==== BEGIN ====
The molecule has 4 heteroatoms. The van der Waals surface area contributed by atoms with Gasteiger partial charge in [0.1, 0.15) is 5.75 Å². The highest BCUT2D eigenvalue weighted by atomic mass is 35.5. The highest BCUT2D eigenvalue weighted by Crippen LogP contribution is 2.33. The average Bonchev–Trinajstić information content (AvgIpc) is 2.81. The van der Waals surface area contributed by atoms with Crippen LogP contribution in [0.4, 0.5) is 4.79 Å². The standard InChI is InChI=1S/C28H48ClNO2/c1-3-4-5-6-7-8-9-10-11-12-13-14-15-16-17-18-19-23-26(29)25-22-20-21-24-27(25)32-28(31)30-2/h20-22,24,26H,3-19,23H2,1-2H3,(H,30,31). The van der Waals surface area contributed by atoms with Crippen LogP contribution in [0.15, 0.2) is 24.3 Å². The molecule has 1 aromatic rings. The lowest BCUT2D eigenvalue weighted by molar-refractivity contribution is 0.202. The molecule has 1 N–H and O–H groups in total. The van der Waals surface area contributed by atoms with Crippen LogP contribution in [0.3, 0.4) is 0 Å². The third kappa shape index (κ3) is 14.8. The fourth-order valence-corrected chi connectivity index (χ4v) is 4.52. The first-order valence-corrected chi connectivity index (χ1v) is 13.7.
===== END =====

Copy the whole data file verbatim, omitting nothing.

The molecule has 4 heteroatoms. The van der Waals surface area contributed by atoms with Gasteiger partial charge in [0.1, 0.15) is 5.75 Å². The highest BCUT2D eigenvalue weighted by atomic mass is 35.5. The highest BCUT2D eigenvalue weighted by Crippen LogP contribution is 2.33. The average Bonchev–Trinajstić information content (AvgIpc) is 2.81. The van der Waals surface area contributed by atoms with Crippen LogP contribution in [0.4, 0.5) is 4.79 Å². The standard InChI is InChI=1S/C28H48ClNO2/c1-3-4-5-6-7-8-9-10-11-12-13-14-15-16-17-18-19-23-26(29)25-22-20-21-24-27(25)32-28(31)30-2/h20-22,24,26H,3-19,23H2,1-2H3,(H,30,31). The van der Waals surface area contributed by atoms with Crippen LogP contribution in [0.15, 0.2) is 24.3 Å². The molecule has 1 aromatic rings. The lowest BCUT2D eigenvalue weighted by molar-refractivity contribution is 0.202. The molecule has 1 N–H and O–H groups in total. The van der Waals surface area contributed by atoms with Crippen LogP contribution in [0.3, 0.4) is 0 Å². The third kappa shape index (κ3) is 14.8. The fourth-order valence-corrected chi connectivity index (χ4v) is 4.52. The first-order valence-corrected chi connectivity index (χ1v) is 13.7.